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list 12: on my bookshelf

April 17, 2010

Here we are at list 12 with 40 left to go and I am already feeling creatively challenged so I’m being a copy cat this week and following Hula’s footsteps in listing books that I’ve read over and over… dog-eared, watermarked (I’ve fallen asleep in the bathtub with a book in hand more times than I can count), grapefruit splashed, wine stained, dusty, yellowed books that sit on my shelves. I personally enjoy a book that looks like it has been read a thousand times.  And I particularly like used books because they smell like the house my mother grew up in on Karl Street in Detroit, which reminds me of summer vacation.

Truth be told, I am a poseur, really. I love to collect books. I love the way they look on my bookshelf. I love that at any moment I can pick them up, smell their pages and dive into another world. But the thing is, they usually sit there, neglected, their pages unread. I am certainly not what you would call an avid reader. I haven’t read many of the great classics and I’ve only recently picked up Hemingway on my brother-in-law’s insistence (he’s right, the man is a genius). I have friends that read every chance they get and I admire them for it, however I have a hard time getting through a book a month.  And I know that one of the best ways to become a better writer is to read more, but I suppose that when I have a spare moment, I reach for my camera or running shoes instead. Or perhaps my internet addiction is getting in the way of me and a good book and it’s time to do a digital detox. Hmm.

Still, I have been known to read many a book pre-internet and some, I have read more often than others.

  1. 3191 – A Year of Mornings by Maria Alexandra Vettese & Stephanie Congdon Barnes. My coffee table book. My resource for visual inspiration. My photography aspiration. Every page is like uncovering a treasure. I can’t wait to pick up A Year of Evenings next.
  2. Writing Down the Bones by Natalie Goldberg. My go-to book for inspiration on writing. That, and Anne Lamott’s Bird by Bird.
  3. Stuart Little by E. B. White. My childhood favorite. I have a thing for miniature worlds.
  4. Anything by Tom Robbins. I began reading Robbins during my hippie years in Nelson, BC and have since purchased most of his books. His quirky writing style appeals to me. My favorite is probably Jitterbug Perfume, the back of which reads: Jitterbug Perfume is an epic, which is to say, it begins in the forests of ancient Bohemia and doesn’t conclude until nine o’clock tonight (Paris time). Sold.
  5. Same with David Sedaris. I saw him at a book reading last year and the man cracks me up. My first introduction to Sedaris was Me Talk Pretty One Day and I haven’t stopped reading him since. This snippet gives you an idea of his dry sarcastic humor, which frankly, I can’t get enough of. “For the first twenty years of my life, I rocked myself to sleep. It was a harmless enough hobby, but eventually, I had to give it up. Throughout the next twenty-two years I lay still and discovered that after a few minutes I could drop off with no problem. Follow seven beers with a couple of scotches and a thimble of good marijuana, and it’s funny how sleep just sort of comes on its own. Often I never even made it to the bed. I’d squat down to pet the cat and wake up on the floor eight hours later, having lost a perfectly good excuse to change my clothes. I’m now told that this is not called “going to sleep” but rather “passing out,” a phrase that carries a distinct hint of judgment.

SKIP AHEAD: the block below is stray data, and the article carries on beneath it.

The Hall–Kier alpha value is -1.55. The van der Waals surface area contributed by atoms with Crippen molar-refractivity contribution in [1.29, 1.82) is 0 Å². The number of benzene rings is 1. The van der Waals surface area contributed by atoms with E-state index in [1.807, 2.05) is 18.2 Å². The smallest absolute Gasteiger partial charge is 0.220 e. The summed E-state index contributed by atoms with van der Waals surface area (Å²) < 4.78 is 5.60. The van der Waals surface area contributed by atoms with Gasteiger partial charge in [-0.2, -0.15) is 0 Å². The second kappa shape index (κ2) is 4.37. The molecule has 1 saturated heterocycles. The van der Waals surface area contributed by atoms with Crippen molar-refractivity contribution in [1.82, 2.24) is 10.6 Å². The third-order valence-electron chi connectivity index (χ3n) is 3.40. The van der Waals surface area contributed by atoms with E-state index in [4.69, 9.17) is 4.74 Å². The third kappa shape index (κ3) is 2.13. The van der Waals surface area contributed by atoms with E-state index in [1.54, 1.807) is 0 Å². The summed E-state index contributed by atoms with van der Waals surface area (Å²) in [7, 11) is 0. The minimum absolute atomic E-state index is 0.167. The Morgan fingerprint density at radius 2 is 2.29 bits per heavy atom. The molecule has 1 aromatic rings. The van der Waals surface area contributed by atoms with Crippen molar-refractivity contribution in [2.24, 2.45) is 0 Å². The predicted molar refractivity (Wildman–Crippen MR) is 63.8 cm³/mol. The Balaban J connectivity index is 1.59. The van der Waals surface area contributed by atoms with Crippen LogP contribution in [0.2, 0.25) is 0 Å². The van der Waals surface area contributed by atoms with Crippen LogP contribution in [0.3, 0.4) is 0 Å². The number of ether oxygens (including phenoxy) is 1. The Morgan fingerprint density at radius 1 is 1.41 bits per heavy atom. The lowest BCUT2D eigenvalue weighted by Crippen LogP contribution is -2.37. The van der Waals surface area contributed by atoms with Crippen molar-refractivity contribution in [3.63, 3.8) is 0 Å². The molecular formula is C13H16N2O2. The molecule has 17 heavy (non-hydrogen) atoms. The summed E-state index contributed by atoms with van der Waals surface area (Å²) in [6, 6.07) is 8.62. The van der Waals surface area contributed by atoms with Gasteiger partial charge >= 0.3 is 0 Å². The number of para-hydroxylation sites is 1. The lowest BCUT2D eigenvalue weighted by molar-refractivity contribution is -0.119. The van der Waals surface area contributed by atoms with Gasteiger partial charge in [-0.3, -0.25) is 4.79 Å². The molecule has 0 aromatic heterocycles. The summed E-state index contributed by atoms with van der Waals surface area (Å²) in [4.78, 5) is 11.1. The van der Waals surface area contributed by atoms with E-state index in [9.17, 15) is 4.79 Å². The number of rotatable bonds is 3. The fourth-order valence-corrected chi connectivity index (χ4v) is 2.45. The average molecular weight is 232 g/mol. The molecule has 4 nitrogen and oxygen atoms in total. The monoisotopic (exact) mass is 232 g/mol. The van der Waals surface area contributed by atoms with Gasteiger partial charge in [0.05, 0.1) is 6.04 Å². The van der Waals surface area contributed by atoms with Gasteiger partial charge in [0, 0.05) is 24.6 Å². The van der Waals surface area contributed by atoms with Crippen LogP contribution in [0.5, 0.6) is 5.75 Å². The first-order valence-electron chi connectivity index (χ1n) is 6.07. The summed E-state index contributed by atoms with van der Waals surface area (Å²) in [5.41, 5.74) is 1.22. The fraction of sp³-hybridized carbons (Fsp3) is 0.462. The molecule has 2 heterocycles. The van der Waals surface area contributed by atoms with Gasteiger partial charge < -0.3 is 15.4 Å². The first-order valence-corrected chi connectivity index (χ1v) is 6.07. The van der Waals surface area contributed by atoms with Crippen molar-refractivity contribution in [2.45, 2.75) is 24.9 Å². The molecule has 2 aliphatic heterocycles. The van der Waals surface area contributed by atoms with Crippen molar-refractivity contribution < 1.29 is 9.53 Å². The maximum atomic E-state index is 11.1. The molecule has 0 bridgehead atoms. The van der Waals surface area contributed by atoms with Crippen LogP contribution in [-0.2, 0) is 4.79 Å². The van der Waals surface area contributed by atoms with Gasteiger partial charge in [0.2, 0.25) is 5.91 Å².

6. Into the Wild (pre-movie) and Into thin Air by Jon Krakauer. True accounts, adventure, suspense, the human spirit pushed to its limit.
  7. Eat, Pray, Love by Elizabeth Gilbert. You either love it or hate it. This book came my way at a pivotal time in my life, which is probably why I grabbed onto it and didn’t let go until the last page.
  8. Way of the Peaceful Warrior by Dan Millman. We all have one of those spiritual guru self-help crap books on our shelves. Or maybe we hide it in our closet. But I read this one in university and have since picked it up many times and lent it to a million people claiming it would change their life. I remember once being in seminar class in school and my friend Camille was about to present and she was all nervous and I said… Don’t worry dude… we’re all just atoms and molecules. Atoms and molecules. She looked at me like I had two heads and each had downed a bottle of JD.
  9. Speaking of JD… J.D. Salinger’s The Catcher in the Rye. Teenage angst and rebellion at its best.
  10. Vonnegut. I love him so. Slaughterhouse-Five was my first. You never forget your first Vonnegut. It appears I have a thing for the absurd, a love for satire and black comedy.
  11. On the Road by Jack Kerouac. You know when it feels like an author is stealing the words strait from your mouth? Like he really gets you, like he is narrating your very own stream of consciousness? That’s how I felt the first time I read this book. Mind you, I believe I was on a road trip of my own at the time, so perhaps that had something to do with it.